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McCain Secures GOP Nomination

CBS News projects Republican Sen. John McCain has clinched the Republican nomination for president following wins in Texas, Ohio, Rhode Island and Vermont on Tuesday.

"I am very pleased to note that tonight, my friends, we have won enough delegates to claim with confidence, humility and a sense of great responsibility that I will be the Republican nominee for President of the United States," McCain told supporters in Dallas, Texas Tuesday night, according to his prepared remarks.

McCain's last Republican rival, Mike Huckabee, dropped out of the race after the results came in.

"What a journey," Huckabee told supporters in Texas Tuesday night. "A journey of a lifetime."

President Bush will endorse McCain on Wednesday. McCain will travel to the White House to receive the endorsement and have lunch with the president.

CBS News reports that Democratic presidential contenders Barack Obama and Hillary Clinton both called the Arizona senator Tuesday night.

"This clears the path for McCain to begin his general election process in earnest," said Senior Political Editor Vaughn Ververs. "With a possible protracted battle on the Democratic side that could continue for weeks, it's a luxury Republicans need as they enter into a difficult road towards November."

In remarks Tuesday night, McCain said "we begin the most important part of our campaign," now that he's wrapped up the Republican presidential nomination.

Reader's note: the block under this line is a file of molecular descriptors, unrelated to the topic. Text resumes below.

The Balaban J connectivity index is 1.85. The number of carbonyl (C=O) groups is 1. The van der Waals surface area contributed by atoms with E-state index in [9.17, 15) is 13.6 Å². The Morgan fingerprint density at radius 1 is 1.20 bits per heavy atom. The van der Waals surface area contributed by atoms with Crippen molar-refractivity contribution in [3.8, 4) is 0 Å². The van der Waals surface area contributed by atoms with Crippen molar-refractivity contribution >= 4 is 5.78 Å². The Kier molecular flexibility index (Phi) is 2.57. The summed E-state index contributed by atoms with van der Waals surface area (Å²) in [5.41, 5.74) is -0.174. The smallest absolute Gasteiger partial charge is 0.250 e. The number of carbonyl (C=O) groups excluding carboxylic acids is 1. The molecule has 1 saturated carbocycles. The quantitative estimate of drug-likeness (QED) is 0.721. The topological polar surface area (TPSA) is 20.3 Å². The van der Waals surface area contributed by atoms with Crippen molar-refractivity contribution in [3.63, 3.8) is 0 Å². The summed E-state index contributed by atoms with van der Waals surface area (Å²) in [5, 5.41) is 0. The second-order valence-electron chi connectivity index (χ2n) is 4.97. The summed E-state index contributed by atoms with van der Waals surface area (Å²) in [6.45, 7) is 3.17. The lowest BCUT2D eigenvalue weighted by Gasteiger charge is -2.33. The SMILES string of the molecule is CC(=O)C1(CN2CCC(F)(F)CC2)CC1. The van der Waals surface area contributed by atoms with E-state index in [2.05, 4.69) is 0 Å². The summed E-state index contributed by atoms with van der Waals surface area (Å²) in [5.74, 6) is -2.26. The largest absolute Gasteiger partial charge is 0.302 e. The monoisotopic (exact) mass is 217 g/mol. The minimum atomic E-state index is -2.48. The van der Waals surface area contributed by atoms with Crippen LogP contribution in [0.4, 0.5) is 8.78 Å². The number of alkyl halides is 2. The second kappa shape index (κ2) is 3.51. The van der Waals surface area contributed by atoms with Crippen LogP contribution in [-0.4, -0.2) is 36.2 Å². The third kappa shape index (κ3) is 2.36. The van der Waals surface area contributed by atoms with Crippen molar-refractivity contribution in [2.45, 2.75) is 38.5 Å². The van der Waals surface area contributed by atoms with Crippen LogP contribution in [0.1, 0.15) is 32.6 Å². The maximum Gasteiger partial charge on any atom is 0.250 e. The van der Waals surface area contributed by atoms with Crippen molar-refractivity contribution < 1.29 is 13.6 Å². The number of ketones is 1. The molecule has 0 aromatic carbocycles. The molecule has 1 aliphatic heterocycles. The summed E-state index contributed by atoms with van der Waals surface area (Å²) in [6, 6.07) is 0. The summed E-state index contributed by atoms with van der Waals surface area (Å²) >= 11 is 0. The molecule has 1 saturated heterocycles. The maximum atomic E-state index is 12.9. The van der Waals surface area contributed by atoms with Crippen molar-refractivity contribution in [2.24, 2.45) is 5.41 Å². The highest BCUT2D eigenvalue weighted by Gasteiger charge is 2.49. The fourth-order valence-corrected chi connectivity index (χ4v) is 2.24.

McCain and his wife appeared at a rally in Dallas where a big sign bearing number 1,191 was on prominent display. CBS News estimates that McCain secured 1,199 delegates with Tuesday's wins; 1,191 are necessary to clinch the GOP nomination. (Click here for latest tally.)

The Arizona senator expressed gratefulness to the broad support he's received, not only from Republicans, but independents and as he put it, "independent-thinking Democrats."

He also took a few moments to praise Huckabee, calling the former Arkansas governor a "great, fine, decent American."

McCain said his campaign will make a "respectful, determined and convincing case to the American people" that his election as president is in the best interest of the country.

Tuesday's triumph comes in McCain's second run at the nomination, after his loss to Mr. Bush in 2000. Once the front-runner for 2008, his campaign nearly imploded last summer. But he regrouped, reassuming the underdog role that he relishes, and methodically dispatched one rival after another in a string of primaries in January and early February.

Huckabee told supporters Tuesday that McCain "has run an honorable campaign because he is an honorable man."

The Baptist minister and former Arkansas governor won the GOP contests in Alabama, Arkansas, Georgia, Tennessee, West Virginia, Louisiana and Kansas in addition to the Iowa caucuses. He had come under increasing pressure from Republican leaders to drop out of the race after McCain emerged as the likely Republican nominee after Super Tuesday.

"We aren't going away completely," said Huckabee, who campaigned on a social conservative platform. "We want to be a part of helping to keep the issues alive that have kept us in this race."

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